Alvarion, the fixed wireless network specialist, said this week that sales from pre-standard WiMAX equipment reached US$200 million last year and claimed that this means the technology is now a credible business.
"This is a real market," said Rudy Leser, vice president of marketing at the Israeli technology company. "Our market share is in the range of 35-40%, with customers in over 150 countries," he added.
The company's buyers are competitive carriers as well as incumbents, including BT, Monaco Telecom, Telmex and Verizon.
For now, Alvarion's WiMAX sales are all for fixed wireless access products. "The market today is focused on so-called DSL extension. If you see broadband coverage as Swiss cheese, we are filling the holes," said Leser.
But Alvarion believes the real future of WiMAX is mobile. For the past two years, Alvarion has been developing a mobile WiMAX chip together with Intel that could be built into laptops, much as Intel has done with its WiFi-enabled Centrino chips. "We will have a prototype by the end of the year. But I don't see products before 2006," said Leser.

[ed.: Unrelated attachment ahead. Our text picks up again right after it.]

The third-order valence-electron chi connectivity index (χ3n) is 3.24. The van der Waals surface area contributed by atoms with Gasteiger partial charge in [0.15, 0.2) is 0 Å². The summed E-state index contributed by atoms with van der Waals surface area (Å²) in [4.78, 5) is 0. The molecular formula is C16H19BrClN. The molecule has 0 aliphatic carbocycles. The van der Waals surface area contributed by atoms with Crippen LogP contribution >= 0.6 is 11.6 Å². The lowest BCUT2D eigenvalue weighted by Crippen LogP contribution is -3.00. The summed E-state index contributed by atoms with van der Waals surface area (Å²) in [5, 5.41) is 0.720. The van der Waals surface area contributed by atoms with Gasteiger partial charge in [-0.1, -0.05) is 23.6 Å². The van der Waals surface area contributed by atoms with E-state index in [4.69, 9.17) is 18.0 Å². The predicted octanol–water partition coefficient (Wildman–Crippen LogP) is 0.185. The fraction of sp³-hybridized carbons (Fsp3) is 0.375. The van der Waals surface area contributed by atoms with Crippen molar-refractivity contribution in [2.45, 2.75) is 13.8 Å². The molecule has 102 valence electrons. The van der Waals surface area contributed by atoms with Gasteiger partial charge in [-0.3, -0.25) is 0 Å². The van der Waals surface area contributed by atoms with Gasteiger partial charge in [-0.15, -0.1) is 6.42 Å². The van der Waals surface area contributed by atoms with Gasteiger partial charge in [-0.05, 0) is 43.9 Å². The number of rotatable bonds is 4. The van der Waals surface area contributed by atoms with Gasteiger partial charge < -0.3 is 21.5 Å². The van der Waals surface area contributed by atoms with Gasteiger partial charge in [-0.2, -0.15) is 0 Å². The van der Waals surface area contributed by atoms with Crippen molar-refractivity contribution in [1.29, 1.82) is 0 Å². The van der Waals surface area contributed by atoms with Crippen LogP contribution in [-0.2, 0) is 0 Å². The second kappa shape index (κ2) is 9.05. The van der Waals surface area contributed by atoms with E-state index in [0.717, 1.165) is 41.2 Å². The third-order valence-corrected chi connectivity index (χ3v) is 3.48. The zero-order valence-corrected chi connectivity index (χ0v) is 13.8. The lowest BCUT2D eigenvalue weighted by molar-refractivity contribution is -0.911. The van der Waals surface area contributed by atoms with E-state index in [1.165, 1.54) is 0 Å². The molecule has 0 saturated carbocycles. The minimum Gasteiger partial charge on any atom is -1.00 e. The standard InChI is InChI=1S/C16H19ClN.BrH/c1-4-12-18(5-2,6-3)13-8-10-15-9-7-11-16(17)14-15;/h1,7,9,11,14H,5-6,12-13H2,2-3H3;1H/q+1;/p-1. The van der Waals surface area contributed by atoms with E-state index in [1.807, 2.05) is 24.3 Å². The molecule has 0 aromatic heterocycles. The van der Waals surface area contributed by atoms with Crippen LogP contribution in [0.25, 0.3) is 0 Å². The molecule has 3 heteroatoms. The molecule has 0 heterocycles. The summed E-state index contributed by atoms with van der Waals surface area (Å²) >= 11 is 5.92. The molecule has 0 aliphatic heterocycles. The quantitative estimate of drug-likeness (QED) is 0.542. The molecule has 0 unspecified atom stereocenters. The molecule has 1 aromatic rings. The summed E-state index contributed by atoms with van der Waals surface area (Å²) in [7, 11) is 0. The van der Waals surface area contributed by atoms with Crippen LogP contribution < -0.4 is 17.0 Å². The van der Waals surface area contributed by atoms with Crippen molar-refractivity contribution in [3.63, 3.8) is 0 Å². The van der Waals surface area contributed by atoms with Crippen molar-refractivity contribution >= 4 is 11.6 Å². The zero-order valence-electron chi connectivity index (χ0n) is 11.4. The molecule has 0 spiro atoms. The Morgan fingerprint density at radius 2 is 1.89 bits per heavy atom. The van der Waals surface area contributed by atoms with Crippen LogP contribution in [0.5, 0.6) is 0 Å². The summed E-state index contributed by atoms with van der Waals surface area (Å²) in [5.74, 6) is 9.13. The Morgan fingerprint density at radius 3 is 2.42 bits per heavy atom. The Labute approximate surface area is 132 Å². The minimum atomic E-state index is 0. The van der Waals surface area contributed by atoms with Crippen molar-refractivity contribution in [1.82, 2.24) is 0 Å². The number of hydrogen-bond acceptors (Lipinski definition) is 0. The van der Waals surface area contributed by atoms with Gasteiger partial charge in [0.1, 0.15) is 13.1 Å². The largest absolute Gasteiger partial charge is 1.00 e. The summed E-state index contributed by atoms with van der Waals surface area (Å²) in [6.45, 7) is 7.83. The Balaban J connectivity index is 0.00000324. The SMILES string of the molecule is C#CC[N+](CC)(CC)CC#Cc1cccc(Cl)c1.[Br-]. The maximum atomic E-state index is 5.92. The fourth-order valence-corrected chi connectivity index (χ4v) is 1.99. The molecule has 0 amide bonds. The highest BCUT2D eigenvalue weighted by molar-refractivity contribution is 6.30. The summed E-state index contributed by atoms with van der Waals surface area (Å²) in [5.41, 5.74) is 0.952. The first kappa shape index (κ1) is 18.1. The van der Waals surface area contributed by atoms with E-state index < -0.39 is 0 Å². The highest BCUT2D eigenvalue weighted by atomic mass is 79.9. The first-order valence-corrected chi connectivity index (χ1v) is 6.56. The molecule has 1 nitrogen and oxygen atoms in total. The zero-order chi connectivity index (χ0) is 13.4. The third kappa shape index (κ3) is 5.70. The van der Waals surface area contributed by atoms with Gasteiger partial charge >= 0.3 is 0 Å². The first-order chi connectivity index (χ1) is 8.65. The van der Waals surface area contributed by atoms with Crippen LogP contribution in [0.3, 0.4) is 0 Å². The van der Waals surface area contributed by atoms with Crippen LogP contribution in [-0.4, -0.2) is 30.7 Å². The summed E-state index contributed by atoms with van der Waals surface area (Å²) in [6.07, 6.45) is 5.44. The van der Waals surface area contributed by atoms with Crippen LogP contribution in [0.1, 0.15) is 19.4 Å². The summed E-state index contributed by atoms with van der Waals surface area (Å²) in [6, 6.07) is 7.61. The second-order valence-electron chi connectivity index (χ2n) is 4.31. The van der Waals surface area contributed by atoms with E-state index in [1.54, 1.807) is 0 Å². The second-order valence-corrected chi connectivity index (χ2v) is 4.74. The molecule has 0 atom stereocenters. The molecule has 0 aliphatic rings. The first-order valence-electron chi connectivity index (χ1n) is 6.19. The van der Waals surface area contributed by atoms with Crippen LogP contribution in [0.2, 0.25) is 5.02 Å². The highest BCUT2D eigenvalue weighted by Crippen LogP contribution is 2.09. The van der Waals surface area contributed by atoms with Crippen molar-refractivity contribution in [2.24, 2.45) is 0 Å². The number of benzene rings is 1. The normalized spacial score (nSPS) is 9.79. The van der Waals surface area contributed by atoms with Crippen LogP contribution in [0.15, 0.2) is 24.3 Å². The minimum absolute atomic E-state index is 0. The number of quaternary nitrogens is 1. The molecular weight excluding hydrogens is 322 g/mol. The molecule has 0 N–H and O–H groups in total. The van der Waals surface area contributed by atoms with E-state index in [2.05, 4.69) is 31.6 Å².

Other vendors are also looking at mobile WiMAX but have a more evolutionary view of the technology. Alcatel, for instance, sees mobile WiMAX starting as a "nomadic" service for use in hotspots, along the line of WiFi. True mobility, which requires hand-off from one base station to another, is more complex and will come many years from now, Alcatel predicts.
By contrast, Alvarion is bullish on full mobility. "Our solution will be a fully mobile one. The real question is not a technology one but a regulatory one," said Leser.
Alvarion has recently struck a number of co-development partnerships with telecoms vendors, such as Alcatel, Lucent and Siemens. The big-name suppliers are choosing to acquire Alvarion's know-how rather than develop it in-house.
But Alvarion may end up competing head-to-head with its partners when the company starts offering WiMAX mobility. Alcatel, for instance, is relying on Alvarion for its fixed wireless products but is developing its own mobile WiMAX technology.
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